18th century painting of a dodo by Roelant Savery [Public domain], via Wikimedia Commons

In the past few weeks, I have enjoyed stimulating discussions with several Walker Clark clients about whether their law firms should have non-equity partners.

This subject leads to one basic question that has profound implications for many law firms today:

Should we have partners at all?

The implementation of a law firm's most important decisions can be as simple as: Ready-Aim-Fire.

So why, in so many law firms, is it: Ready-Fire-Aim?


Morris & Salom Electrobat II (1894) - public domain image from Wikipedia Commons

You might have missed an  important news item in today's issue of the New York Times.

It reports an event that might be the most important piece of business news this year... 

...and possibly for the next ten years.

tree in the winter

At no time since the 1960s have the signs been more ominous.

One increasingly has the sense that the increasing tensions between the United States and North Korea will not end well.

If your practice involves Asian clients, cases, or transactions, especially in northeastern Asia, you should develop a "war plan" now.

This file is licensed under the Creative Commons Attribution-Share Alike 3.0 Unported license.

An article posted today on Ecns.cn points out why it is imperative that law firms in Latin America become aware of, understand, and respond to the growing role of China in Latin American business.

The same arguments are equally important for Chinese law firms.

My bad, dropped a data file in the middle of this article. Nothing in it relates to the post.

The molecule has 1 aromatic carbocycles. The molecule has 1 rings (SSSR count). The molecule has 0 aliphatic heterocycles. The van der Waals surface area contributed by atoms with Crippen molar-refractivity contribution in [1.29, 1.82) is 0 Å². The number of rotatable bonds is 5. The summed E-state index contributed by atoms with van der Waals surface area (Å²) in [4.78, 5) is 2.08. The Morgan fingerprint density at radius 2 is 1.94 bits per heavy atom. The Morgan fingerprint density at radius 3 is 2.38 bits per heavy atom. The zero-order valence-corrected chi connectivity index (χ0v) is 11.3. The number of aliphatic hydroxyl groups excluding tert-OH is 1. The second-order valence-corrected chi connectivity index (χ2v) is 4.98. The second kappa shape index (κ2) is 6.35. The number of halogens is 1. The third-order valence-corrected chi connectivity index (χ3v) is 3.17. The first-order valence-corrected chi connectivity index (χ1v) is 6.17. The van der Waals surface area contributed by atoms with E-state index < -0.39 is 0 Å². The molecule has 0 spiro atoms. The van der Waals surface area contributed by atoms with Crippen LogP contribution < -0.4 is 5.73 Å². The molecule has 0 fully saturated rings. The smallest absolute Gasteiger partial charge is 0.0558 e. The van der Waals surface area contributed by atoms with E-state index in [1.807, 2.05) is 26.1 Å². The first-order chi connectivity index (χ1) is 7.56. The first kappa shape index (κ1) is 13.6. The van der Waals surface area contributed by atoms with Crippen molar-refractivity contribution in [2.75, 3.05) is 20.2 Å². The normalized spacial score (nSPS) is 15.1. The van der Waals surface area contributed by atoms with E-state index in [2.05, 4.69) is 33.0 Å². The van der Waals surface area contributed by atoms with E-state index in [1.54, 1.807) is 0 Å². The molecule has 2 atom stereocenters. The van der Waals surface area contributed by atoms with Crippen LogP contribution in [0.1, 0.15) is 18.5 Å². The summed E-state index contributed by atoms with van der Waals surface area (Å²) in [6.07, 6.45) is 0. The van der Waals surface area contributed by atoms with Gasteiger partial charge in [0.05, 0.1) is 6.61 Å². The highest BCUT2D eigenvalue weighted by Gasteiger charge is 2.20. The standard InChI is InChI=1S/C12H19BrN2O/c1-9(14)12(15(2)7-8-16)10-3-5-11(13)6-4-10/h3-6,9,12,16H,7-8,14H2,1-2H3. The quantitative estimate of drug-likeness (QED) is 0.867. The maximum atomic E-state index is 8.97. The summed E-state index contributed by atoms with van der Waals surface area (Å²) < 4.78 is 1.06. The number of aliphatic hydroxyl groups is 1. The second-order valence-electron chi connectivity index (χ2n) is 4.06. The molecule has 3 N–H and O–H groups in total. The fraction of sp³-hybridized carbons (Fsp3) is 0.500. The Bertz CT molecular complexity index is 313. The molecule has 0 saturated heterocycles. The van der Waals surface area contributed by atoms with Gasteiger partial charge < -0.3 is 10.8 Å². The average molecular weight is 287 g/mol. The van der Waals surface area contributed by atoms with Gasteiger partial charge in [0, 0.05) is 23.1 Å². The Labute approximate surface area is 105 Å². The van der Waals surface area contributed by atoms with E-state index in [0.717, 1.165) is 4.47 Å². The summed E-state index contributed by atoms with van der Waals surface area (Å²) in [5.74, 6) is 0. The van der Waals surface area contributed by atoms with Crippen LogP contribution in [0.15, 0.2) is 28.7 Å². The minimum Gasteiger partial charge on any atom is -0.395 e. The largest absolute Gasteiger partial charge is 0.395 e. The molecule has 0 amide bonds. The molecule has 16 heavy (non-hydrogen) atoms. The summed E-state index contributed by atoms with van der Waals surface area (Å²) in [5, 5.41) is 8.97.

Law firms in both regions are failing to respond to trends that could be profoundly important for their futures.

All law firms talk about "quality," but few can actually demonstrate it consistently. To ensure a significant return on investment, quality assurance must be planned and managed using supervision and documentation methods specific to each practice area. It must also incorporate the special needs and characteristics of risk management in legal practice.

With all the possible areas for improvement, even in well-managed firms, where should a law firm start to build a systematic, sustainable quality assurance system? We recommend that you begin with a quality assurance demonstration project.

As international law firms from outside the region become more deeply embedded in the legal markets of Asia, the leading local and national law firms, which previously may have held relatively secure market positions, must respond quickly and accurately to these new competitors, or face relegation to the lower, less-profitable levels of the market.

By Dennis Garcia - Own work, CC BY 3.0, https://commons.wikimedia.org/w/index.php?curid=2951354

For at least the last two decades, conventional wisdom has held that Central America is not an attractive market for setting up local operations of global firms, because of three key factors: